You are standing on a small stage yelling, What's the name of the game?!Win as much as you can!!! comes roaring back.Who's responsible for your score?!I am!!The audience is composed of ninety men, all prisoners in a federal maximum security prison.One more thing - you're a woman.For three years, Alicia volunteered every Thursday at FCI (Federal Correctional Institute) in Bastrop, Texas-I used my skills as a corporate trainer to help these men learn to shift their perspective on themselves and the world.Along the way the prisoners taught me as much, perhaps more, than I taught them.In my training business, I use games as a way to break down barriers and shift perceptions. What I came to realize is that your behavior in a game is an exaggerated reflection of your behavior in real life.Games are an opening to behave true to our natures, to react immediately rather than with a careful response. Depending on the other players, we may monitor our behavior less in a game than in the real world, but we aren't acting differently. In a game there are no emotional holds barred.In a game, we are allowed to be more right brained than logical. After all, It's only a game.Saying something is only a game tends to trivialize its importance. Precisely because we view it as trivial, and of no importance, we can give ourselves permission to let our true natures out.When we floated this idea before a number of colleagues, several of them told us stories of self-discovery. One woman, a very sweet and kind person in real life, was known as the enforcer when she played hockey in school. Another shared that, when she plays a game against total strangers she becomes brutal and highly competitive.So if our true nature comes out in a game, what can we do with that information?Can we transform situations so that we can be true to our nature? Can we make a game out of real world situations to allow our true nature to flourish? The obvious example is to view business as a game to be won. This implies competition and a winner take all attitude.Yet Covey and others have told us about creating win-win situations. Is there such a thing as a win-win game - a game where everyone wins, where no one loses? Can you devise a game where you can put your competitive streak toward a larger goal? Can the proverbial pie be made larger? As someone said to me, to transform from me winning to we winning.What's the name of the game? Win as much as you can!Who's responsible for your score? I am!The game Alicia played with the inmates was called the handshake game. She had them pair up by size, height and weight and explained the rules. We'll play the game for 45 seconds. You get one point when your hand taps his hip; he gets one point when his hand taps your hip.The vast majority of the pairs had a combined score of 0 points. A few pairs scored in the 10 - 20 point range.But one pair scored 260 points.The high scorers had realized that the name of the game and scoring responsibility did not define a win-lose (or zero-sum) game. That is, one person did not win at the expense of the other.Of course, the entire thing was a set-up. Alicia paired them up by size, height and weight to set the expectation that it was an evenly matched contest. She got them chanting to get their excitement up.And she neglected to tell them that the pair was a team and the team members' scores would be combined.Deliberately I didn't tell them they were supposed to cooperate with their partner. I also never told them who the competitors were.We all know that a formal team must cooperate to win. The revelation here was that by cooperating they could maximize their individual scores.What's the name of the game? Win as much as you can!Who's responsible for your score? I am!The rules say nothing about preventing the other person from getting a high score. The pair who got it quickly settled into a rhythm of one for you and one for me. And they could have kept that up for as long as the game ran. Meanwhile, the other teams were struggling and would have exhausted themselves long before the winners did. And, when the few teams who did spot the pair who got it there were charges of cheating leveled at them. We saw what they were doing but thought they were cheating or didn't understand the rules. The cooperation - competition confusion is nicely summed up in the concept called the prisoners' dilemma. Two people are arrested for a crime and there is enough evidence to put them both in jail for 1 year.The police keep them isolated from each other and offer each the same deal: If one of you talks and the other does not, the snitch goes free and the other one gets 3 years. If you both talk, you both get 2 years.The partners can work together (by staying silent) and both get only a year in jail. By both defecting from the partnership to work with the police they will both get 2 years.A single defector will go free while the one who cooperated gets 3 years.The dilemma is formed by pitting trust against greed. The temptation of greed combined with a habit of competition blinds us to a different perspective.But don't think that only prisoners are subject to this. When Alicia has had groups of corporate executives play this game, they fall into the same behavior pattern as the prisoners. In fact, in some corporate sessions nobody gets it.There seems to be a dichotomy between competing and winning. The idea of cooperating to win seems odd. In fact, we see other players complain that the ones who get it are cheating!What you do depends on your view of the game. If the game is seen as a one-time event, why not be brutal - there will be no consequences. But if this event is one in a series, then cooperation is clearly the better long-term strategy, if only because there will be a chance for the other to get even.In studies of prisoners' dilemma style games (played for points and not reduced jail time) the players eventually settle into a strategy dubbed tit for tat. Their actions are saying, If you cooperate last time, I'll cooperate next time. If you defected last time, I'll defect next time.Using the word defect helps us see the shift - the opposite of cooperating (working on the same side) is defecting to the other side.The desire to compete and the desire to win are not the same.Game terminology (strategies, tactics, moves, etc.) is often applied to serious parts of life. Because the word game has a connotation of triviality, we sometimes bristle at its use to describe the things that mean the most to us.What if we kept in mind that 'it's all a game' - would we behave differently?Philosopher James P. Carse writes in the first chapter of Finite and Infinite Games, There are at least two kinds of games. One could be called finite, the other infinite. A finite game is played for the purpose of winning, and infinite game for the purpose of continuing the play.The book's subtitle is A Vision of Life as Play and Possibility. His premise is that a game is about the relationship between the player.In the book he characterizes two types of players. Finite players play within the rules, infinite players play with the rules. Finite players play to end the game (with their victory), infinite players play to continue the game (by whatever means they see fit). Finite players play to win, infinite players play to keep playing.The players who get it are playing with the rules looking to transform a finite game into an infinite one.If this article has intrigued you we encourage you to look at the various games that you are playing and with whom. Who are your teammates and what kind of game are you playing? With increased awareness of our behavior, and the behavior of others, we are able to create a win as much as WE can mentality. Copyright 2004 Alicia Smith Consulting & Training. All Rights Reserved.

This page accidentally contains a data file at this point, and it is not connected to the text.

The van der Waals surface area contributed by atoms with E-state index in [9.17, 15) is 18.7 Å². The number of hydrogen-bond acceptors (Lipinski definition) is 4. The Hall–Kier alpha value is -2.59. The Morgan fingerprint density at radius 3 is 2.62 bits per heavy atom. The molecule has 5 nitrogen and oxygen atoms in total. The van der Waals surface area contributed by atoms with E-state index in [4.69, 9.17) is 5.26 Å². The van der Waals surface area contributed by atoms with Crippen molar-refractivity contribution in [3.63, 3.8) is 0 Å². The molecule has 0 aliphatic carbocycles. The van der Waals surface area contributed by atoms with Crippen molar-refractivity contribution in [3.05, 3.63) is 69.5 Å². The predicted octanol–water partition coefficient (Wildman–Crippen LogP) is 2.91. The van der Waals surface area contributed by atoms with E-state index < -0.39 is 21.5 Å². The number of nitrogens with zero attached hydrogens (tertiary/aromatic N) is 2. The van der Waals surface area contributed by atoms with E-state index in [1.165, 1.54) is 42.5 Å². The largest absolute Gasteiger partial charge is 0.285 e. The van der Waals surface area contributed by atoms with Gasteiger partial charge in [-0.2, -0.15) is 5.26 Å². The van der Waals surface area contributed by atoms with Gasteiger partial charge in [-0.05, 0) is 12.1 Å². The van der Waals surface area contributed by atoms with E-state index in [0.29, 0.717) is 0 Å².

One of America's brightest leaders and thinkers